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Census count continues while COVID-19 delays field operations

Households started to receive invitations to participate in the 2020 Census in March. It’s the first time the every-decade count includes an online option to participate.

In the midst of the coronavirus pandemic, the census has not stopped, but some operations have changed. As of the publication of this story, more than 11 million households had already responded.

Officials are encouraging those who have received the invitation, and have online access, to continue to submit their responses. The invitation has a unique identification number that is entered online at to launch the questionnaire.

The process takes about 10 minutes to complete.

The results of the census count are used to direct billions of dollars in federal funds to local communities for schools, roads and other public services. An accurate count is crucial to helping communities prepare to meet transportation and emergency readiness needs.

In addition, the results will determine the number of seats each state has in the U.S. House of Representatives and political representation at all levels of government.

Tribes and other Indian Country organizations have pushed for an accurate count of all Native Americans for more than a year. Tribal members are urged to use the name of their tribe exactly as it’s listed by the Bureau of Indian Affairs. Otherwise, officials said, there is a risk of their tribal affiliation being represented inaccurately.

Indian Country leaders are, naturally, concerned that the COVID-19 public health emergency will disproportionately harm the Native American count.

“Indian Country will be faced with another 10 years of bad census numbers,” Kevin Allis, the CEO of the National Congress of American Indians (NCAI), said on a March 20 teleconference with other leaders.

“It has an effect on programs for Native Americans and Alaska Natives. Almost half of rural Indian Country has no access to internet or broadband service,” he said.

For households with no internet access or that are located in hard to reach communities, census enumerators go door-to-door to get accurate information. Those field operations have been delayed until at least April 1.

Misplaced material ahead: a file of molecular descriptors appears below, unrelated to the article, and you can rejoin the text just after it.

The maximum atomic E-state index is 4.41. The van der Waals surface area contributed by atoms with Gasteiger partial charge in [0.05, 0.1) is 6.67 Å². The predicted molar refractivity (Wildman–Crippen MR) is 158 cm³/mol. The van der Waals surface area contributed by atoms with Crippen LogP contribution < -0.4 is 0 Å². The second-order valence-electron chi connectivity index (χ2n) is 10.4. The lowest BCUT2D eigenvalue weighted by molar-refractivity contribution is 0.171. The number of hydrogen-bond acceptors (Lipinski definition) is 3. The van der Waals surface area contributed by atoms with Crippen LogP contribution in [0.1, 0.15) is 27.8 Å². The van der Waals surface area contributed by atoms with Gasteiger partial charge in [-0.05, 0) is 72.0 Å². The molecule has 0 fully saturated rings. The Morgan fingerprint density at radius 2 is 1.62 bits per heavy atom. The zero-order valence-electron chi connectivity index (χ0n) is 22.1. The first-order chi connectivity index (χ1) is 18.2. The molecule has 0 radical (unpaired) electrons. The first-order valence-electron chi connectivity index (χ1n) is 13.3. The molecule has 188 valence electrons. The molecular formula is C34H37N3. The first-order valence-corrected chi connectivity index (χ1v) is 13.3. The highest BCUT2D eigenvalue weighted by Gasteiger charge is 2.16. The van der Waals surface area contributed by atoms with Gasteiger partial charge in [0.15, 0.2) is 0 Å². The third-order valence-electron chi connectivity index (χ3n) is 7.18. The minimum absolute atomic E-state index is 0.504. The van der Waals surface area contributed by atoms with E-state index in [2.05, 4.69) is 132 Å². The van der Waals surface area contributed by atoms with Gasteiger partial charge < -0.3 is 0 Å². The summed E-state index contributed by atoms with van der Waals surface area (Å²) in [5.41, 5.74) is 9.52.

Census officials are following other guidance from public health authorities as well.

“The Census Bureau will continue to evaluate all 2020 Census operations,” officials said in a news release in late March. “Should any additional adjustments need to be made, the Census Bureau will communicate these changes broadly and promptly.”

The bureau also announced that its count of the country’s homeless population has been postponed until late April.

Enumerators, who are expected to be deployed in late May, will be trained online and won’t be allowed to gather in groups of more than 10, the bureau said.

For those unable to complete the questionnaire online, there is an option by phone at (800) 923-8282. There is also a mail-in option that will be sent to those who don’t respond online or by phone.

For more information, including how to respond online, by phone, or by mail, go to

To dispel some of the more common bits of misinformation that has circulated about the census, officials want households to know that the questionnaire does not include a citizenship question and that information is confidential. Also, the questionnaire does not ask about religion, political affiliation or income.

This is a sample of the census questionnaire that has been mailed to every U.S. household. (Image: Census Bureau)
Damon Scott
Damon is a multimedia journalist for the Seminole Tribune. He has previously been an editor and reporter for digital and print media in Florida and his home state of New Mexico. Send him an email at